News / Europe

American Families Visit Russia with Adopted Children

American Families Visit Russia with Adopted Childreni
X
July 22, 2013 4:40 PM
Last winter, passions were high over the Kremlin’s ban on American families adopting Russian children. James Brooke reports.
American Families Visit Russia with Adopted Children
James Brooke
Last winter, passions were high over the Kremlin’s ban on American families adopting Russian children. In the streets, demonstrators said they were ashamed that their government was hurting orphans to score a political point.
 
On the other side, President Vladimir Putin was angry at the United States over American human rights legislation. He said on national television: “There are plenty of countries with higher living standards than Russia. So what? Should we send our kids there?”
 
Summer has come to Moscow and the adoption ban is still in place. But human warmth is easing the chill.
 
In mid-July, 15 American families traveled to Russia along with their adopted children -- to connect with their birthplaces. The Americans blended in with tourists and wedding parties on Red Square.
 
Lauren Thompson came with her adopted son, Andrei. She said:  “If people understand we are Americans, not Russians - I have not found any hostility at all.”
    
“We have been thinking about this for a number of years,” she said about the ‘roots’ trip. “Andrei has always been interested in his Russian heritage.”
 
The American parents recalled that Russian adoption officials asked them to teach their children about their Russian origins.
 
But four Russian children adopted by Americans were denied Russian visas. Sarah Goth ran the tour for The Ties Program, an American company based in Wisconsin.
 
“We don’t understand why,” Goth said in Moscow. “And we could not appeal that decision in any way. It seemed to be random.”
 
People in Russia have been welcoming. She said:  “We have confirmed visits to all the hospitals, baby homes that the families want to visit.”
 
Some families met with birth mothers. Ally, aged 12, said she did not push for that.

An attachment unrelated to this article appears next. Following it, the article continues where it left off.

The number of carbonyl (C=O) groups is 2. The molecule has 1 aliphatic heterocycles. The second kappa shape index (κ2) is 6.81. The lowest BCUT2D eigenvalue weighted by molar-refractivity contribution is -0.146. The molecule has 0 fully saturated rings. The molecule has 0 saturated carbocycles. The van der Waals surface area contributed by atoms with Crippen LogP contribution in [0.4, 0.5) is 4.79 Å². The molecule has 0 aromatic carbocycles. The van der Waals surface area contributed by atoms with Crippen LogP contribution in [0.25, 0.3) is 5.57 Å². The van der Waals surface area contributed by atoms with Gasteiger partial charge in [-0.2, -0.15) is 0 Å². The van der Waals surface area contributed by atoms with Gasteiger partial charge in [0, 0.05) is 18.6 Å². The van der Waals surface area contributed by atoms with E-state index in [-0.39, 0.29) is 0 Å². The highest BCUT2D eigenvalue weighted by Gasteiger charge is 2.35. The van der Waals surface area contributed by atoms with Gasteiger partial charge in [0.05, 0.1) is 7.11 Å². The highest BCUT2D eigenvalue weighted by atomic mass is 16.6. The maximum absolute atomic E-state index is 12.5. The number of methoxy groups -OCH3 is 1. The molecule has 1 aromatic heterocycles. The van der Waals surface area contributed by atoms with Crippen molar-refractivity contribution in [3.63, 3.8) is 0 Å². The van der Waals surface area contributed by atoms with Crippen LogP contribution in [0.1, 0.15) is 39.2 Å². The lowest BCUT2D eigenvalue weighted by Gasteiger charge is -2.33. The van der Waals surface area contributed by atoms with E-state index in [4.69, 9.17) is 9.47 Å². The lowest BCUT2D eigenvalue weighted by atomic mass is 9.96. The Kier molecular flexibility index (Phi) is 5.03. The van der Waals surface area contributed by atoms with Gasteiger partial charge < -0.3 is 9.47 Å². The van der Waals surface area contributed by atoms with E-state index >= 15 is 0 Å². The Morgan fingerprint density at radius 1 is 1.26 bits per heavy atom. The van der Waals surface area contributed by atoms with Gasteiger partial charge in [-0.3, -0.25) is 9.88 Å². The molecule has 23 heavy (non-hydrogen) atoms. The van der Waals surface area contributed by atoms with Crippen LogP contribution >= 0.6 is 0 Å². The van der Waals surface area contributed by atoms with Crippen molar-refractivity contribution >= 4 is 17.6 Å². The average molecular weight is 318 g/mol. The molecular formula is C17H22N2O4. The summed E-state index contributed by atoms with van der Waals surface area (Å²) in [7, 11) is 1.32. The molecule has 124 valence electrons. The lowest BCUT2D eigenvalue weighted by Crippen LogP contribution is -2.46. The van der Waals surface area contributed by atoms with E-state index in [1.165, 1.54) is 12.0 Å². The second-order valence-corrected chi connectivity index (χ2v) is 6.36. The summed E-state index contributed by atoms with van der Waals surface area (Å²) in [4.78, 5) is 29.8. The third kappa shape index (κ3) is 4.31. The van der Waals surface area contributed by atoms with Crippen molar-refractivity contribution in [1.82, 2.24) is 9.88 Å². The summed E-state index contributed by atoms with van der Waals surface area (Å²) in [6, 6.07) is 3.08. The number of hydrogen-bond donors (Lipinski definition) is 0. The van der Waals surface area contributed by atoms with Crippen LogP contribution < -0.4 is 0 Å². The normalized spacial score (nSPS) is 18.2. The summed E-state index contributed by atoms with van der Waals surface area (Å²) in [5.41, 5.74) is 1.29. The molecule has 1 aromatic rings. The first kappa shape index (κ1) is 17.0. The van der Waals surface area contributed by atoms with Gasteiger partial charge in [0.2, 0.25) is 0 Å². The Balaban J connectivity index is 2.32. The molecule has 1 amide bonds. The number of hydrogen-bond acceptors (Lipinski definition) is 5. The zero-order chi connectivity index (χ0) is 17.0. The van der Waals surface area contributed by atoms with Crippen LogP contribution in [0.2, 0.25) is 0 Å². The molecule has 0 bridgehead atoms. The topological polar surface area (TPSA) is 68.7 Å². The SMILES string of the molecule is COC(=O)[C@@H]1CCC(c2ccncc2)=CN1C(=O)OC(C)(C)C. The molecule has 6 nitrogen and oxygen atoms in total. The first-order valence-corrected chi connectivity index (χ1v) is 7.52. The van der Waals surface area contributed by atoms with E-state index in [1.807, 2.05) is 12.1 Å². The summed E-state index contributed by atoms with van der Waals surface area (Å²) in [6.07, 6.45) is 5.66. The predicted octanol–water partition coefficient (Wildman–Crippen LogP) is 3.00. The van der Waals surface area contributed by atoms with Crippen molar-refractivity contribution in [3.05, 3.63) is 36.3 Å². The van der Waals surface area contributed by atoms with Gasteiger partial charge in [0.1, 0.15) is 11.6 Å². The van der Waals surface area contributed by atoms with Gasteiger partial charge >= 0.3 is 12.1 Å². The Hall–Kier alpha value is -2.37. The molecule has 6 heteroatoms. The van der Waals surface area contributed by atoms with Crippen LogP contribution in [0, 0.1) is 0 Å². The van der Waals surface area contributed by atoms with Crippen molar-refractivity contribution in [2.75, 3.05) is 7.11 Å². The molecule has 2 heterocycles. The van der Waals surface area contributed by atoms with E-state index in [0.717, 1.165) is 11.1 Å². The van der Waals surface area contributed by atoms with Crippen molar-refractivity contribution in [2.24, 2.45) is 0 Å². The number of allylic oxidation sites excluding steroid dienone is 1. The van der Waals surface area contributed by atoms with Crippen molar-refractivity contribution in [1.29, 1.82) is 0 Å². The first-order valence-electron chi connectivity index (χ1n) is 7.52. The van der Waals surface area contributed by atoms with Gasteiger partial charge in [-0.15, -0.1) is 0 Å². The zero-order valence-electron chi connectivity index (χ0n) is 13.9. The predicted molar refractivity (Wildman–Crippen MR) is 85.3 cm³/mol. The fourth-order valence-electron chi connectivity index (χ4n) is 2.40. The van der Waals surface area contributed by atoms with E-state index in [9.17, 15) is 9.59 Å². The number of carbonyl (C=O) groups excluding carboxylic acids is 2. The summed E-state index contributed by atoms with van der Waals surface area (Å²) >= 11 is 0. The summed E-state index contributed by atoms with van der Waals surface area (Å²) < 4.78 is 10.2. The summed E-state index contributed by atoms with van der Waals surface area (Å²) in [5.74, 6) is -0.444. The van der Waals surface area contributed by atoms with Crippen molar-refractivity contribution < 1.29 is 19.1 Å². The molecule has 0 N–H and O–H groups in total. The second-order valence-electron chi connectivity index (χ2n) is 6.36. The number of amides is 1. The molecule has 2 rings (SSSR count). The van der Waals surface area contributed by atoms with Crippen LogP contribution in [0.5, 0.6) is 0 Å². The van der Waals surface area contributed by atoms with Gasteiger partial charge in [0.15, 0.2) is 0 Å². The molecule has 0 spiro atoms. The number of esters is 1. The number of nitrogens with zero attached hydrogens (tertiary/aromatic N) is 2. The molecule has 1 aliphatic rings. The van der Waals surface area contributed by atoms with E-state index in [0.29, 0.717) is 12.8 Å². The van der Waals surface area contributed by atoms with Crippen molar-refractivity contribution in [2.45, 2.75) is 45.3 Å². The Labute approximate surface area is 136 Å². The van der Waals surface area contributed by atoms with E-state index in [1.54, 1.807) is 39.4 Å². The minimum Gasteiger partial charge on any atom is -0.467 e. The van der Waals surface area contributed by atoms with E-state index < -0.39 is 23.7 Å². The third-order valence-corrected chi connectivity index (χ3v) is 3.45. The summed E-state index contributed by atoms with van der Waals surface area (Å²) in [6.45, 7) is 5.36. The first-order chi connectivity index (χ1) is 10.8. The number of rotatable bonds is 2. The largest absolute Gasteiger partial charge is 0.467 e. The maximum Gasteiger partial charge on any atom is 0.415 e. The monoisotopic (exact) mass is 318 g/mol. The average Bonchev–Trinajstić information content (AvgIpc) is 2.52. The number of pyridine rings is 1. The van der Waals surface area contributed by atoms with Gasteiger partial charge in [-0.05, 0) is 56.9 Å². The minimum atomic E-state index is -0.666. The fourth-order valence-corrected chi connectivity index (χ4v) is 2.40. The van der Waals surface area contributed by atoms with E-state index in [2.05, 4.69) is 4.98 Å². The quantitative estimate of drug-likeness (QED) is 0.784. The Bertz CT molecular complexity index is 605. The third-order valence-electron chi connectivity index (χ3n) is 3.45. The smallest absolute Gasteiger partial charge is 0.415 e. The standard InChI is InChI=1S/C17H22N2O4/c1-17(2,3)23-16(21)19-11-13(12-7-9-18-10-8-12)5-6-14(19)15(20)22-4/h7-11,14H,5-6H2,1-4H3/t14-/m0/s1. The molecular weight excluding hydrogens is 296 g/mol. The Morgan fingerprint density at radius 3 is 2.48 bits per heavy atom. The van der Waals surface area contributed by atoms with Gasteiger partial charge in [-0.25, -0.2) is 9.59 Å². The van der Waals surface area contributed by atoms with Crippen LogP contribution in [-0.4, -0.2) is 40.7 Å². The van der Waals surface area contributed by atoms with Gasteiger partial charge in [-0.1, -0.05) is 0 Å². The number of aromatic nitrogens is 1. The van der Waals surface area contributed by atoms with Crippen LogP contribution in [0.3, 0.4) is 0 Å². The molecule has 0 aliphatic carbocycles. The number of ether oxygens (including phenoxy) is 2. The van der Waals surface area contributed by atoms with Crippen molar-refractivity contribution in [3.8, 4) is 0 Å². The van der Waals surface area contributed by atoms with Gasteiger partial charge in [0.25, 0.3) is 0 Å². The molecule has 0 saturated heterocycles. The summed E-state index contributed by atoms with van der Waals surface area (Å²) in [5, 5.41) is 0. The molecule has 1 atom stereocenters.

“Well, I’ve been curious about my birth mom, I mean, any kid would, but I don’t really think about her that much,” she said.
 
For John, Ally's adoptive father, the trip back to Russia was about answering questions.
 
“We would like for her to see, to be able to ask questions, and to satisfy any curiosity and get closure on any issues that she may have now and going forward,” he said.
 
While the trips have been intensely personal, the Kremlin ban has loomed in the background.
 
Katherine, Ally's adoptive mother, said: “To think that anyone would stand in the way of a child having a family is incomprehensible to me.”

Stung by domestic and international criticism, the Kremlin has launched a program to encourage Russian parents to adopt Russian orphans.

You May Like

Obama: Alaskans Feel Signs of Climate Change

They're seeing bigger storm surges as sea ice melts, more wildfires, erosion of glaciers, shorelines More

Katrina Brought Enduring Changes to New Orleans

The city’s recovery is the result of the people and culture the city is famous for, as well as newcomers and start-up industries More

Magical Photo Slides Show Native Americans in Late 1800s

Walter McClintock spent 20 years photographing the Blackfoot Indians and their vanishing culture at the dawn of the modern age More

This forum has been closed.
Comment Sorting
Comments
     
by: Yoshi from: Sapporo
July 22, 2013 7:59 PM
To issue visas means for government to claim both receivers belong to native countries and visiting places do not belong to them. In Japan, government has been rejected to issue visas to some Japanese who want to visit Hoppou-ryoudo, small islands which have been occupied by Russia since WWII.

Regarding this international adoption, Russia looks like declined to lose its nationals due to a matter of honor, Russia is a big county which does not need any aids to its nationals especially from US, a rival in many cases. From the stand point of human rights, Hague treaty should be signed by all countires.

by: Rebecca from: Kaneohe Hawaii
July 22, 2013 4:37 PM
It's easy to answer why they were denied visas. Adoptive parents are required to keep the children's Russian passports updated until they are 18 and adopted children MUST travel on their Russian passports and not on American passports with visas. If they had flown with their original Russian passports (if they were kept up to date) they would have been allowed entry.
In Response

by: Linda from: Maryland
August 09, 2013 4:44 PM
I too paid a huge amount of money to have a visa placed on my daughter's U.S. passport, as did the other 3 families. This was an arbitrary decision that seemed completely rooted in the current tensions over U.S. adoptions. Again, punishing the children.
In Response

by: David from: Arizona
August 03, 2013 11:04 PM
We travelled to Russia and were nervous about our child traveling on a Russian passport, so we paid an exorbitant fee to the Russian government for a visa to use with our child's American passport. We encountered no difficulties.

Featured Videos

Your JavaScript is turned off or you have an old version of Adobe's Flash Player. Get the latest Flash player.